Notes and Editorial Reviews
Do you prefer your Chopin streamlined? Sharp in profile? Fervently heroic? Do you believe that pianists should be as neutral as possible, keeping their temperaments in check so that they don’t interfere with the composer’s voice? If you answered yes to even one of these questions, you may not appreciate these new recordings. As most
readers probably know already, Vassily Primakov is a youngish pianist with a strong interpretive personality—and in these thoughtful, generally low-key performances, he impresses it on every page.
When I call them “low-key,” I don’t mean to suggest that Primakov lacks bravura, or that he draws back
from the climaxes. His technique, as we’ve come to expect, is sterling throughout (listen to the clarity of his left hand in his impetuous reading of the finale to the First Sonata), and he can blister you with the
before the quiet end of the Second Ballade, just as he can ring out the ending of the Fourth with plenty of force. Nor do I mean to suggest that this is “easy listening” Chopin. Quite the contrary: Starting with the imaginative rubato and dynamic shading in the opening of the First Sonata, these interpretively adventurous performances are, measure by measure, consistently kaleidoscopic and full of surprises that will throw you off balance. His refusal to normalize the gestures in the First Scherzo—his refusal to tame its lurches—is especially effective.
Full of surprises, yes—but if you’re looking for the kind of visceral shock the young Richter provided in his attack on the
Presto con fuoco
in the Second Ballade, you won’t find that here. Primakov’s surprises tend to be subtler; and as is obvious from the way he cushions the big chords that punctuate the opening of the Second Scherzo, the overall spirit here tends to be reflective rather than vehement. He generally finds the emotional weight of the music concentrated in the more contemplative passages—for instance, in the oasis at the center of the Second Sonata’s second movement (played with unparalleled stillness), rather than the scherzos that surround it. He’s more likely to disorient you with an exaggerated pianissimo than to startle you with a sudden accent. Similarly, he’s more liable to slow down to make a point than to rush ahead, even though his tempos tend to settle on the slow side of normal to begin with (try the Trio in the Second Sonata’s funeral march). Throughout, the music’s premonitions of Impressionism are heightened.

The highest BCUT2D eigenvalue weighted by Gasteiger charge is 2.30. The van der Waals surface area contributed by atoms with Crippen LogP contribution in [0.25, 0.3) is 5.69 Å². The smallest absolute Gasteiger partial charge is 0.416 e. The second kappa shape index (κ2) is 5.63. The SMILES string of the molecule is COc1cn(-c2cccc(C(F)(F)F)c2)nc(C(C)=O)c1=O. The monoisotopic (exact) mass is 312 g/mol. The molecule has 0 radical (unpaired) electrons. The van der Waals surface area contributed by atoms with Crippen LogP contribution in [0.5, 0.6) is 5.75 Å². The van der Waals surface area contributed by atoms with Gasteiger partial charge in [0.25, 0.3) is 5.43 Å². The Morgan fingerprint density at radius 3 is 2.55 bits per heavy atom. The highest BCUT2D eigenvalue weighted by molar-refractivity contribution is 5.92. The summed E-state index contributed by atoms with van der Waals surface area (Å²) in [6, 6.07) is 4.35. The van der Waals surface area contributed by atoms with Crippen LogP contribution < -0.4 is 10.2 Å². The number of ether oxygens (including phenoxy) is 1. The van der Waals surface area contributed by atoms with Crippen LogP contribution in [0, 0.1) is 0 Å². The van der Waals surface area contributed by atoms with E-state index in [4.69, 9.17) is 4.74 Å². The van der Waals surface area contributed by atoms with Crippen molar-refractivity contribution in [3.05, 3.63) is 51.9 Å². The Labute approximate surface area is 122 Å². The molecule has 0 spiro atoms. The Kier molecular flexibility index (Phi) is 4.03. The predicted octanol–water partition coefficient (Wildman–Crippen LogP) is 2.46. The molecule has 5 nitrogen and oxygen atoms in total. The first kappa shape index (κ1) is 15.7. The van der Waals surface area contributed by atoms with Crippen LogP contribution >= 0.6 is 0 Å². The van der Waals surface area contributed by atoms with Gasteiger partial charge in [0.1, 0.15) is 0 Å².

It’s no surprise, then, that what lingers most in your memory is not the music’s outward drama but its inner glow, heightened by Primakov’s ability to float a melody (and to savor its peaks), his fabulously downy decoration (listen to the
on the second theme of the Third Scherzo), his ability to draw out the music’s harmonic nuances, and—most striking of all—his daring flexibility of tempo. In spots, in fact—try the quieter moments of the Second Scherzo—he almost seems to be thinking up the music on the spot. Those who like their Chopin played more strictly, more objectively, may demur—but even they would have to admit that Primakov offers such rhythmic resilience that, even at its most extreme, the tempo-bending never threatens the sense of line or the music’s overall architecture. From its almost secretive opening, the Fourth Ballade is especially pensive and especially prismatic in its handling of quieter dynamics.
In sum, a departure from today’s mainstream—but a distinguished one, consistently exploratory, without a moment of inattention. Let me stress that “exploratory”: Primakov recorded the Chopin Ballades for a Bridge DVD just a few years back (see
34:1), but it’s obvious here that he continues to rethink his interpretations. I do wish that he were more generous with repeats and I wish you didn’t have to trek to the Internet to get the notes for the set. But the engineering is excellent, as on the other LP Classics discs I’ve heard. Strongly recommended.
FANFARE: Peter J. Rabinowitz
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